Pamela Maria Rodriguez
Don’t speak about your pain; others have it worse.
Why are you depressed?
You have a home. A family. Food.
Why are you so anxious? Just Relax.
A ti no se te puede decir nada, todo te hace llorar, todo te lastima.
Deja de ser dramática.
Phrases loudly sounded off throughout my upbringing.
There’s no grudge lodged in your heart against them (and by them, you mean those who loved you but failed to understand you). Because how can you condemn people for not knowing better; they weren’t permitted to process what they felt? The overly sensitive dramatica in you wishes someone did allow them to feel; it would’ve made your hurt a bit lighter. You come from a place of love: your family loved you and supported you at their bandwidth. All that love, though, doesn’t justify that those who loved you made you feel weak for feeling more than the rest.
In the Hispanic community, mental health is taboo, a myth; mental health means “being dramática.” It’s being ungrateful, not being in tune with your blessings and what God has done for you. A society that deems mental health taboo never explores self-awareness because that would mean accepting that we aren’t perfect, that your parents could’ve been wrong, aunque ellos siempre sabían todo y tu nunca sabias nada.
Mami didn’t know you were in agony; she almost arrived home to find her daughter not breathing. You looked her in the eyes and said, “Mami, necesito ir a terapia.” Tears terrorized your throat as you uttered these words. You feared disappointing her and making her feel as though she’d done something wrong. Mami was startled. She stuttered in disbelief, “Pero Pamela, qué te pasa. Puedes hablar conmigo, yo soy tu mama.” She refused to accept that you needed something she could never give, even if she tried.
For so long, it was “why do I complain?” Tearing yourself apart for excessively crying and possessing too many feelings. You’d succumb to the powerlessness of an anxiety attack.
“Tu no vas a llorar lágrimas de sangre.” You would hear through your crying and breathing.
Your fear was that you would collapse and s t o p b r e a t h i n g—or maybe you hoped you would.
“There’s no reason to throw up every time you cry, deja el drama.”
A broken record repeating what you were told over and over all those years, so embedded in you that you convinced yourself what you felt wasn’t real or worth understanding. With no understanding of mental health, your culture led you to believe que tu eras loca o demasiado dramática o peor mala agradecida con todo lo que dios te ha dado.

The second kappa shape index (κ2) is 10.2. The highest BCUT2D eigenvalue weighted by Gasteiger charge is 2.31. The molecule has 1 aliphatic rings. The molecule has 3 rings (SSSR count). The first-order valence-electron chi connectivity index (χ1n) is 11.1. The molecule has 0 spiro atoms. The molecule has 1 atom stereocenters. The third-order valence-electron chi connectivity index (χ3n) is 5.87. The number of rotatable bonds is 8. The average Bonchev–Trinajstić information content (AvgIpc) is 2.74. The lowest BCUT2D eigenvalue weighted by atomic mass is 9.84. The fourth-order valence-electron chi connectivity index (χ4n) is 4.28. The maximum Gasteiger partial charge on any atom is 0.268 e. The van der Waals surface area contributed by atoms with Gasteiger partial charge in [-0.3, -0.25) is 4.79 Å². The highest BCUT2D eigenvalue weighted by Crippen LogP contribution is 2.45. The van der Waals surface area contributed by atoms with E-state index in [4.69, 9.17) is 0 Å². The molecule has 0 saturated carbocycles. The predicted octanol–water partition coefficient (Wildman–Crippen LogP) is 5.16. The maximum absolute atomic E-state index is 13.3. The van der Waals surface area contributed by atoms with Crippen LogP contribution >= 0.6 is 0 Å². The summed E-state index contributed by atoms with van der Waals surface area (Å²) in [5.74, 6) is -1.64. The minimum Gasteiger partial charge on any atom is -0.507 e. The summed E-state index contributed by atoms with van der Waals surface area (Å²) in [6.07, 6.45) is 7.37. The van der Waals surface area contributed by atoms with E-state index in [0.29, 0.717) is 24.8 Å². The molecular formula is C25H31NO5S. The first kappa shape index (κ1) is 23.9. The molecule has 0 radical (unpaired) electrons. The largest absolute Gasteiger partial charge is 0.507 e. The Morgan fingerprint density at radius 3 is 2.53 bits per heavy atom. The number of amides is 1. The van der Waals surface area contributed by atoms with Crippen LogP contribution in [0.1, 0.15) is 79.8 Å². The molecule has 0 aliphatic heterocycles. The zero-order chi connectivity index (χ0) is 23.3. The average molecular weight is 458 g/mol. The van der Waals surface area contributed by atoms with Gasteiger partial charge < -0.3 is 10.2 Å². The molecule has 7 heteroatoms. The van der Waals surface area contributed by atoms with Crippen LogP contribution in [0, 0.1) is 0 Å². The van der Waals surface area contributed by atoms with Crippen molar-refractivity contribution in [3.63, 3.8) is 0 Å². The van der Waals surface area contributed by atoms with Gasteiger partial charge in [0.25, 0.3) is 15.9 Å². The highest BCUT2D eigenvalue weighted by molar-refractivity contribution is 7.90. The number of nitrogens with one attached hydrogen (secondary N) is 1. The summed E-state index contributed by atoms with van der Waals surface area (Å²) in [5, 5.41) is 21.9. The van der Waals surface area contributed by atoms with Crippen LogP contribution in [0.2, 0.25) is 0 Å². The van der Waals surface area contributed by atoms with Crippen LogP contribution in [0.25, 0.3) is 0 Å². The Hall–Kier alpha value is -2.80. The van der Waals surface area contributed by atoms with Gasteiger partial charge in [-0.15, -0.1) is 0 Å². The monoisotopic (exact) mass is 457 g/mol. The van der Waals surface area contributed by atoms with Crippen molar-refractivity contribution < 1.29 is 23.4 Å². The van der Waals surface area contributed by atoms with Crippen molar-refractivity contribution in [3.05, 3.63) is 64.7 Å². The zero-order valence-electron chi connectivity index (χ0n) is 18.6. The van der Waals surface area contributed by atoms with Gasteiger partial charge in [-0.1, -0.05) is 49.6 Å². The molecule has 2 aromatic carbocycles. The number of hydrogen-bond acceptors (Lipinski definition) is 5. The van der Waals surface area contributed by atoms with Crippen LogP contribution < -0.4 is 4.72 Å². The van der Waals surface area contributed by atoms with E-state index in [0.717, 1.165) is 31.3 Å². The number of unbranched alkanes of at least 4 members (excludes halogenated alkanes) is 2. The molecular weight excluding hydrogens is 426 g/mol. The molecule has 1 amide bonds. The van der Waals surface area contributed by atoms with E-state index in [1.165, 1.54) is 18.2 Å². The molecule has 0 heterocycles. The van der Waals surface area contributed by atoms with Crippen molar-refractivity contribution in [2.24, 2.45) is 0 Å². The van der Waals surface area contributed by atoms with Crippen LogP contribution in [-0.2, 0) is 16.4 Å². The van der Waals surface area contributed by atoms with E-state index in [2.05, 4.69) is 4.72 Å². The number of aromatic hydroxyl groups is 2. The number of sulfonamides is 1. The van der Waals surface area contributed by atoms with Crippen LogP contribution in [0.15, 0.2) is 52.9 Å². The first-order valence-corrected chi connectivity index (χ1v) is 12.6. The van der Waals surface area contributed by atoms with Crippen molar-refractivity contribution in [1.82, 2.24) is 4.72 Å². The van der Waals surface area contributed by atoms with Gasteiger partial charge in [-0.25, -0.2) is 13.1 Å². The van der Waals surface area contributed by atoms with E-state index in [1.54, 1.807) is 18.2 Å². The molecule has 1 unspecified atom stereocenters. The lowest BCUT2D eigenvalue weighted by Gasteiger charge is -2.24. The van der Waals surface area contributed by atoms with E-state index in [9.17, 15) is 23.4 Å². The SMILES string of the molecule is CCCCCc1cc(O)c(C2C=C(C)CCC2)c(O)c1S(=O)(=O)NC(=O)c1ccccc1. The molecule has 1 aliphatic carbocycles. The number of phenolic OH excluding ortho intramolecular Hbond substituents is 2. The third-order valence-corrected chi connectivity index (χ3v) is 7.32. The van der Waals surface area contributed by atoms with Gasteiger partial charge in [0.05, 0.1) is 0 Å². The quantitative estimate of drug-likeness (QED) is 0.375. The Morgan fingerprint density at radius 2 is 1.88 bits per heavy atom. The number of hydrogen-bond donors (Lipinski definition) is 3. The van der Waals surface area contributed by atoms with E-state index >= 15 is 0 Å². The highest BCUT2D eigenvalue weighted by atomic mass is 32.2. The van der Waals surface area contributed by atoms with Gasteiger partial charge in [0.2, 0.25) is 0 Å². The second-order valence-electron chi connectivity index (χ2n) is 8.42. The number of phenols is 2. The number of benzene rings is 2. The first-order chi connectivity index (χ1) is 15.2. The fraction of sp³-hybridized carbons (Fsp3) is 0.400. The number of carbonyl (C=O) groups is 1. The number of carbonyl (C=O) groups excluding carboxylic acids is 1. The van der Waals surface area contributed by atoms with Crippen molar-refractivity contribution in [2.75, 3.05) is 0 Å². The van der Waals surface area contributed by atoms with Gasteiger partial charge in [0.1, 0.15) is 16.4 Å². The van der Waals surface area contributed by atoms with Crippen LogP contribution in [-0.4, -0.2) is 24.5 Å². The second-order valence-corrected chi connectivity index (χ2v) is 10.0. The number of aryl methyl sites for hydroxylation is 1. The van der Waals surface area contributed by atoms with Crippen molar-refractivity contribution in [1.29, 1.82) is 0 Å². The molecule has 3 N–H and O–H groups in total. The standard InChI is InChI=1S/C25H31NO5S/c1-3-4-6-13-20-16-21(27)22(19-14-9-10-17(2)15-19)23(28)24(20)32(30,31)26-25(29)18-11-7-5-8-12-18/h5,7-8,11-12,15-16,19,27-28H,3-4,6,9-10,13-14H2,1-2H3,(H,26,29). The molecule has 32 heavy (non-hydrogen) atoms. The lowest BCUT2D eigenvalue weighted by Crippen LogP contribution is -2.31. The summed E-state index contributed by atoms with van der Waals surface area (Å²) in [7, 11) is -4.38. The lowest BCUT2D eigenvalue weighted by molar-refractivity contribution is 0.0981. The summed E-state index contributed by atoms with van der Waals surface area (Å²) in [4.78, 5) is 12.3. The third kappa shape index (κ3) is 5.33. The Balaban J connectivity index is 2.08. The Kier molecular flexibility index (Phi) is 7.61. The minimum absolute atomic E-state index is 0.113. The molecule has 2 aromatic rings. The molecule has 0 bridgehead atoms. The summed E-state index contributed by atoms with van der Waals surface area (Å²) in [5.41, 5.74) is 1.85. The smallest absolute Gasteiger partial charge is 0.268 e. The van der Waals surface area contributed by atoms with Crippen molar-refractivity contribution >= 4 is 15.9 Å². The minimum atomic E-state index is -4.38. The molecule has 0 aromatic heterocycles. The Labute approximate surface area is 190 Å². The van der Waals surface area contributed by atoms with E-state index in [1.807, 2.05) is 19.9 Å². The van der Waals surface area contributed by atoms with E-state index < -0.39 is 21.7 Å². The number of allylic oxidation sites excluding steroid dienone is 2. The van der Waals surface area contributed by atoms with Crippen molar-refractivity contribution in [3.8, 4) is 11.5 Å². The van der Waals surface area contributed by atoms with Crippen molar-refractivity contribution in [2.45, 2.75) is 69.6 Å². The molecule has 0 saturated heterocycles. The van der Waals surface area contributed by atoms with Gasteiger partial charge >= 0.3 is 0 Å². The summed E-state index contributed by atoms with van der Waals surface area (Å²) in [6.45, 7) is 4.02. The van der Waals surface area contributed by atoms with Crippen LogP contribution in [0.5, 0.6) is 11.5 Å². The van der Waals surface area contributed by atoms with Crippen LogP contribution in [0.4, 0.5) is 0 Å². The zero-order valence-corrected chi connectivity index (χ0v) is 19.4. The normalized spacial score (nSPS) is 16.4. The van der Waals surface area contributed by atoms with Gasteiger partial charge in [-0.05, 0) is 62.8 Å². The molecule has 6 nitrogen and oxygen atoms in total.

Pam, you knew at 12 that you had a chemical imbalance before a therapist confirmed the diagnosis. But it wasn’t until you were on the floor losing your breath in early January of 2021, having to be rescued, that you sought the courage to come face to face with la dramatica and acknowledge that it was, in fact, an illness.
Depression and anxiety are your batches of honor that you carry so gracefully. The strength to hide your sadness is long gone. For the more significant part of your life, you convinced yourself you could be happy, all while experiencing massive anxiety and suppressing your emotions so as not to disappoint—to avoid being labeled a malagradecida because other people had it worse.
At 27, after a year and a half of therapy, you understand that you threw up every time you cried because your body was experiencing anxiety 8 out of 10 times. Your body was pleading to “LISTEN.” If there’s anything you’ve learned in the last year and a half, two things can be true: you can be depressed and still love life. You can be anxious and also find pockets of peace throughout your days.
You’ve learned to resist the urge to roar at people about their lack of understanding. Instead, you've implemented writing and speaking tools to educate your family, friends, and, truthfully, whoever listens. Little Pam sometimes feels angry because now, as a self-aware adult, you can’t comprehend how no one ever tried being this self-aware for you.
La dramatica now raises her voice, ella es una mujer empoderada; a veces ansiosa, aveces un poco triste pero prometí no callar. That's the silver lining of working on your self-awareness and mental health; it makes you question everything.
No lo hago por mi, porque ya yo lo sufri, lo estoy viviendo y lo estoy superando. Lo hago por Amelia, por Laura, por una futura Penelope. Para que ellas sepan que sentir mucho, amar en abundancia, pensar interminablemente no te hace débil, te hace una mariposa.
La dramática se convierte en una mariposa voladora que aprecia su tiempo en el cacoon—moldeando sus sentimientos para un dia expresarlos con voz fuerte y decirle al mundo: “Yo soy sensible, yo soy ansiosa, yo tengo depresión pero nada de eso me define, la única que define quien soy—soy yo.
I'll tell you one thing… you’re going to be okay.
Keep writing because I am listening. Keep speaking on mental illness because there's a little Pam, a little Ari, and a little Bri that needs to hear your words. Someone out there needs to find the strength to tell their mami they are depressed and get the help they deserve before it is too late.
You are worth breathing for; you are worth fighting for; you are worth speaking up for even when it feels like a full-time job; those days, fight harder.
With love, hope & grace
Pamela Maria Rodriguez is a Dominican-born writer. She leads a life with love and kindness, striving to reach at least one person daily through her daily cafecitoconpam post on Instagram. When not consumed with work, she spends time with family, traveling, or writing in her collection of notebooks. Pamela is working on her first collection of essays and poems where she reminds readers to Aceptar: el proceso de dejar ir la idea de lo que crees querer.